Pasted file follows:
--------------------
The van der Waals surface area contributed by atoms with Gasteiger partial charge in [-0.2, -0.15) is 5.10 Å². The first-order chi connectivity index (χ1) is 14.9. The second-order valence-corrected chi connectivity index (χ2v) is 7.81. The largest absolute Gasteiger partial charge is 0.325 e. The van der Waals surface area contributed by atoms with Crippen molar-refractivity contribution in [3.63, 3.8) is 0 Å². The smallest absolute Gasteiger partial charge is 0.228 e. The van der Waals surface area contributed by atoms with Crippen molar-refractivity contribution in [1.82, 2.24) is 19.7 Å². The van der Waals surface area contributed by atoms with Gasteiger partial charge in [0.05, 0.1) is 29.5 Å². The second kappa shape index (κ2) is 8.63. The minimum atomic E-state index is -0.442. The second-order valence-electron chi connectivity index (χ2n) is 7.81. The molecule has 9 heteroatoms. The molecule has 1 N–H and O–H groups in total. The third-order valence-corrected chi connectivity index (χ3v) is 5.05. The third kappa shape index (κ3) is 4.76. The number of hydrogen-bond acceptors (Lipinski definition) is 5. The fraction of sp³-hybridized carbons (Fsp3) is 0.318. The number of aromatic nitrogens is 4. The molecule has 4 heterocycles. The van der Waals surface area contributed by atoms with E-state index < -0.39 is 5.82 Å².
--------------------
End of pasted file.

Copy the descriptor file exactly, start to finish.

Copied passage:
The van der Waals surface area contributed by atoms with Gasteiger partial charge in [-0.2, -0.15) is 5.10 Å². The first-order chi connectivity index (χ1) is 14.9. The second-order valence-corrected chi connectivity index (χ2v) is 7.81. The largest absolute Gasteiger partial charge is 0.325 e. The van der Waals surface area contributed by atoms with Crippen molar-refractivity contribution in [3.63, 3.8) is 0 Å². The smallest absolute Gasteiger partial charge is 0.228 e. The van der Waals surface area contributed by atoms with Crippen molar-refractivity contribution in [1.82, 2.24) is 19.7 Å². The van der Waals surface area contributed by atoms with Gasteiger partial charge in [0.05, 0.1) is 29.5 Å². The second kappa shape index (κ2) is 8.63. The minimum atomic E-state index is -0.442. The second-order valence-electron chi connectivity index (χ2n) is 7.81. The molecule has 9 heteroatoms. The molecule has 1 N–H and O–H groups in total. The third-order valence-corrected chi connectivity index (χ3v) is 5.05. The third kappa shape index (κ3) is 4.76. The number of hydrogen-bond acceptors (Lipinski definition) is 5. The fraction of sp³-hybridized carbons (Fsp3) is 0.318. The number of aromatic nitrogens is 4. The molecule has 4 heterocycles. The van der Waals surface area contributed by atoms with E-state index < -0.39 is 5.82 Å².